Fortunate are we in Hong Kong for we are not locked down. We can go out in groups of 4 or fewer and we must stay away from other people. I find this no hardship. There is a limited restaurant service if you foolishly choose to go out. No booze. Apparently our CE believes booze makes people intimate and spreads the virus. She has clearly had a few too many herself if you ask me. Life goes on in some fashion. My exercise is, as always, walking up The Peak. The walk around Harlech and Lugard Road, which form a circuit is mainly shaded. So when I walk in the early morning it is too dark for decent photos without flash. Over the last 2 years I have tried to become more proficient using a flash gun if not for the full illumination then for what we call ‘fill flash’.  Good diffusers help and I bought some last year that have made a big difference. Generally I am not happy with the results of my flash photos. Today however I managed to take one I was pleased with and so (drumroll) here it is.

This is either an Arctornis larva or a Trabula. Checking with the experts.

It is a caterpillar of course. The species is Trabala pallida. The colours are gorgeous. Yellow and black with bright blue spots, a white ‘beard’ not dissimilar to my own when it is allowed to flourish and a fine reddish orange patterned head with extravagant black plumes. The yellow and black suggest the cat is perhaps a Borussia Dortmund fan. A dedicated follower of fashion, I’ll be bound.

So why do I like it? Well it is fairly naturally lit and the depth of field is enough from head to tail. The focus is sharp and the colours are natural too. There is no motion blur. Yes, even caterpillars can move fast enough for motion blur. For the cognoscenti here are the summary EXIF data:

1/80s at F16, ISO 400 – that is the famous triangle of variables – how wide open is the aperture (F16 is quite small giving greater DoF), for how long does the aperture stay open, 1/80s and how sensitive is the sensor set for – ISO400 is for lower ‘noise’. The flash was set to manual and 1/8 power. The lens was my Tamron SP 90mm F/2.8 Di VC on an old Canon 5D3 body. The flash is an even older MT-24EX twin-flash. I can move the two heads separately and even change the power output of each head.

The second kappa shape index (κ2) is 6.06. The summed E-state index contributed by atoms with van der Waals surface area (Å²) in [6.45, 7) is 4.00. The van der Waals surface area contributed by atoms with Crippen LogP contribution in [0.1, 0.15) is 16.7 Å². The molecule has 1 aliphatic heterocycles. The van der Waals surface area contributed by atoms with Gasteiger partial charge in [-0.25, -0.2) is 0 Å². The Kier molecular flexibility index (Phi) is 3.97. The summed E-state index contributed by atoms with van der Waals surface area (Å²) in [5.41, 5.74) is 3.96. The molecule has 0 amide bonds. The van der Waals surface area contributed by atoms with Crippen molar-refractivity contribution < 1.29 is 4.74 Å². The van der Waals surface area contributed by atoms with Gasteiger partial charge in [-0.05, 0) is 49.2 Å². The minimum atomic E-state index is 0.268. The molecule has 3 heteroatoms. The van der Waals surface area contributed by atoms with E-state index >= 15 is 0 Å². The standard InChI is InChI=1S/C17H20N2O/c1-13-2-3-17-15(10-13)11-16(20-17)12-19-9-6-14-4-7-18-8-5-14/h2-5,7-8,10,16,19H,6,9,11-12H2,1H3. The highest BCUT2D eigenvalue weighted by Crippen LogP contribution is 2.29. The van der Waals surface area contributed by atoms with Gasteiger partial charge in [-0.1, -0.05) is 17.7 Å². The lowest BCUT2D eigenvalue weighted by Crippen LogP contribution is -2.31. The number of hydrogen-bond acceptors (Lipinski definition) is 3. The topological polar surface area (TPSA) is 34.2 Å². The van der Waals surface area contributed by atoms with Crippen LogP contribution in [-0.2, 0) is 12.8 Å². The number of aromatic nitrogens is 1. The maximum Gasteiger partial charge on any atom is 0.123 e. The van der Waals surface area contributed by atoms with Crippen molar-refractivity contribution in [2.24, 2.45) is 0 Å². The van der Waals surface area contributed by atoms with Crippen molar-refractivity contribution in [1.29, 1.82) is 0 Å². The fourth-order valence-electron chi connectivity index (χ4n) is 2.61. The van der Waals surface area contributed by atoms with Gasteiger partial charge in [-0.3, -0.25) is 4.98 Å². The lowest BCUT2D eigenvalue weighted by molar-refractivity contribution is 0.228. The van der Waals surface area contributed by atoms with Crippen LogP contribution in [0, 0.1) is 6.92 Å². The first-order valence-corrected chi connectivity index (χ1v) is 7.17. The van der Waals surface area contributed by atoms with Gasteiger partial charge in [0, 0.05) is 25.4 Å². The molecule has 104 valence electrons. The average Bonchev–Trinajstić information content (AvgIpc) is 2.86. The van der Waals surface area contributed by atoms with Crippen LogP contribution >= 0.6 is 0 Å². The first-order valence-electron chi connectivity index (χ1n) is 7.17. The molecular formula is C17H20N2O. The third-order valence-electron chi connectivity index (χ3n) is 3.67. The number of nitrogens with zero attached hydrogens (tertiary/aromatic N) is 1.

When you shoot flash the shutter speed is less critical as it is the flash that is illuminating the subject rather than the ambient light. Nevertheless I try not to go much below 1/60.

I am sure there are better (and probably more accurate) ways of describing the process but this is my understanding.

Here is another shot from today’s walk:

Cyclosia papilionaris


This had more ambient light but I still used a little fill flash and it is not very noticeable. It has lit the moth fairly evenly without unpleasant glare or reflections. The moth is Cyclosia papilionaris or Drury’s jewel. The species is sexually dimorphic and this is the female. The male has a reddish brown ground colour with a few white streaks on the forewing.

Both images processed in Lightroom Classic.


The eye of the skink

More photos from yesterday’s session and a rework of one of the B&W shots in glorious Technicolor.

First, a shot of Lily. That’s Lily the Skink, as made famous by the Scaffold.


These long-tailed skinks are normally notoriously skittish but this one seemed unconcerned as I edged ever so slowly closer. Note the tiny ant crawling on the lizard.


Very close to Lily was Tango, the Orange-tailed sprite.

Orange-tailed sprite

Orange-tailed sprite

I had to photograph Tango through a fence to get a decent angle. I would have liked the tail tip a fraction sharper.

I was always a big Beatles fan. So meet the beetle. Very slow shutter speed hence the moving antennae.

Lema coromandeliana

Lema coromandeliana

Everyone likes a butterfly and here’s Helen. Nectaring on the Lantana.

Papilio helenus

Papilio helenus

Steve likes frogs – how about Mr. Grumpy? Would Lottie give Grumpy a kiss, I wonder?

Mr. Grumpy Toad

Mr. Grumpy Toad

And to round things off, I decided yesterday’s B&W version of the rotting wood didn’t work as well as I had hoped. The rich colours add rather than subtract to this in my view.


Time to do some work now. Until next time.

Potentially dangerous?

When I was at the HK Book Fair I picked up a copy of “Potentially Dangerous Bees and Wasps of Hong Kong” by John X Q Lee. It is a fine publication and pitched at exactly the right level for a duffer like me.

It is published by the most excellent Hong Kong Entomological Society.

Since then I have kept an eye out for any of the potentially dangerous chaps and I am happy to report I have seen several of them. Moreover none has yet shown me any aggression whatsoever. They appear far more domesticated than the average US Banking Regulator and arguably with better judgement.

Any road up, here is one I believe to be Vespula flaviceps and a very fine subject it makes too.

Vespula flaviceps

FOOTNOTE: I was wrong again. John Lee tells me this is:

a dwarf carpenter bee (Apidae: Xylocopinae – Ceratina sp.) There are possibly several different species in this genus locally and identification to species isn’t possible without the specimen.

Much indebted, John.